is a country in South West Asia. It is bordered by Turkmenistan,
Uzbekistan and Tajikistan on the north, China on the northeast,
Pakistan on the east and south and Iran on the West. Kabul is the
capital and Afghanistan’s largest city.
The people of
Afghanistan are made up of about 20 ethnic groups. The largest ethnic
groups are the Tajiks and Pashtuns who make up more than 60 percent of
the population. Pashtuns speak Pashto and live near the border with
Pakistan. Tajiks speak a language called Dari and live in the
northwestern region of the country. Despite broad differences in
language and culture among these 20 ethnic groups, the people share a
common religion, Islam.
Afghan dance and music are influenced by traditional folk
songs, ballads, and dances. Music is an important
part of every happy occasion, from picnics to wedding and family celebrations.
Music is also a way the Afghan people practice the ancient art of storytelling.
Telling traditional folktales, through music and the spoken word, is a highly
developed and much appreciated art form. The use of folklore has become the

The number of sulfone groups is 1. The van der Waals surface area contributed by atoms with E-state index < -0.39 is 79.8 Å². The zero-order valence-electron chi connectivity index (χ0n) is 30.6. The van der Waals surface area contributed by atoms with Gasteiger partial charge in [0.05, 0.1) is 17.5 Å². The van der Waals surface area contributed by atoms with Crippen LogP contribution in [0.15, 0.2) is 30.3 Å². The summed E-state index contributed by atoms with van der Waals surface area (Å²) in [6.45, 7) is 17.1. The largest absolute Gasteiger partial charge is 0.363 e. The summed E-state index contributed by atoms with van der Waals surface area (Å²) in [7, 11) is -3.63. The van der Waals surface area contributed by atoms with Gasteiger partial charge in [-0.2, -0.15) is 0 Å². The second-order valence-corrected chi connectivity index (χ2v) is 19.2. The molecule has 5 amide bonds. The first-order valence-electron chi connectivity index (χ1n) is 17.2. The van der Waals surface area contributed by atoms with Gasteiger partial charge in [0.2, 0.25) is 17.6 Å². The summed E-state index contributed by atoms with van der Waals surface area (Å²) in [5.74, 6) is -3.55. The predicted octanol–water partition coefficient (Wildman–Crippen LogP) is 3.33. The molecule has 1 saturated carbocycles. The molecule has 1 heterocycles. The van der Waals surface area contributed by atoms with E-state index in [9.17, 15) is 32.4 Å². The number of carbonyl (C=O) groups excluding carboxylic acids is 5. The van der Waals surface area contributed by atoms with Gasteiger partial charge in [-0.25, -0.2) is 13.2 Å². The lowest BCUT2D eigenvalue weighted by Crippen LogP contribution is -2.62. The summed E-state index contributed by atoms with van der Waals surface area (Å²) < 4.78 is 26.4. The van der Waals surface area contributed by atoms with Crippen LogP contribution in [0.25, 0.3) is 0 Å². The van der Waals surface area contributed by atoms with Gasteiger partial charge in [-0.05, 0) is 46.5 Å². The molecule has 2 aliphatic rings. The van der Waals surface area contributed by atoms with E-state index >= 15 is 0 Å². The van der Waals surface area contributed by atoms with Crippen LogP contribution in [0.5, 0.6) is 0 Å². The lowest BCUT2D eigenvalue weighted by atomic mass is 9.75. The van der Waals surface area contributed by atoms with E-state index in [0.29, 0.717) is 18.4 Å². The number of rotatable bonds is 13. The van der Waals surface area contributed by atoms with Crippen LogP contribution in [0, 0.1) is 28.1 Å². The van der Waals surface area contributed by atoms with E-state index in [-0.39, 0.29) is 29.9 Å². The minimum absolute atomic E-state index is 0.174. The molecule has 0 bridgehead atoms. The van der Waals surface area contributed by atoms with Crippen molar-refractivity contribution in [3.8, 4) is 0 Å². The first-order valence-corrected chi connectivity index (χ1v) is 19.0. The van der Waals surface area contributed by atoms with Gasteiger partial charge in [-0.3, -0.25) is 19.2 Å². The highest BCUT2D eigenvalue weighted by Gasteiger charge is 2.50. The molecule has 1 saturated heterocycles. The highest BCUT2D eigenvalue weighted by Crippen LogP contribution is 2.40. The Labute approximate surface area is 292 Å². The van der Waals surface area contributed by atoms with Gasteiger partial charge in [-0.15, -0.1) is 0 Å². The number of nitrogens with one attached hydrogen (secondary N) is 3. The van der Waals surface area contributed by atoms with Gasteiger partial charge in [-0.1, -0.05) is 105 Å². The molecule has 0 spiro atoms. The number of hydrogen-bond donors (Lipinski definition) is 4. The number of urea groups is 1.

thread that links Afghanistan’s rich past and turbulent present. Folktales
concern all parts of Afghan life and often teach traditional values, beliefs,
and music can be classified according to ethnic and geographic divisions. The
Pashtuns of the south have wild and virile dances, the Uzbeks of the north
practice dance forms similar to those of other Turkic Central Asian peoples, and the Heratis
have developed a style that reflects their rich past, when the city of Herat was the
cultural center of the Islamic world. Perhaps the best known dance is the Attan, the national dance which comes
from the southern Pashtun region. In performing the Attan, dancers form a large circle, clapping their hands and
rapidly moving their feet to the music’s rhythm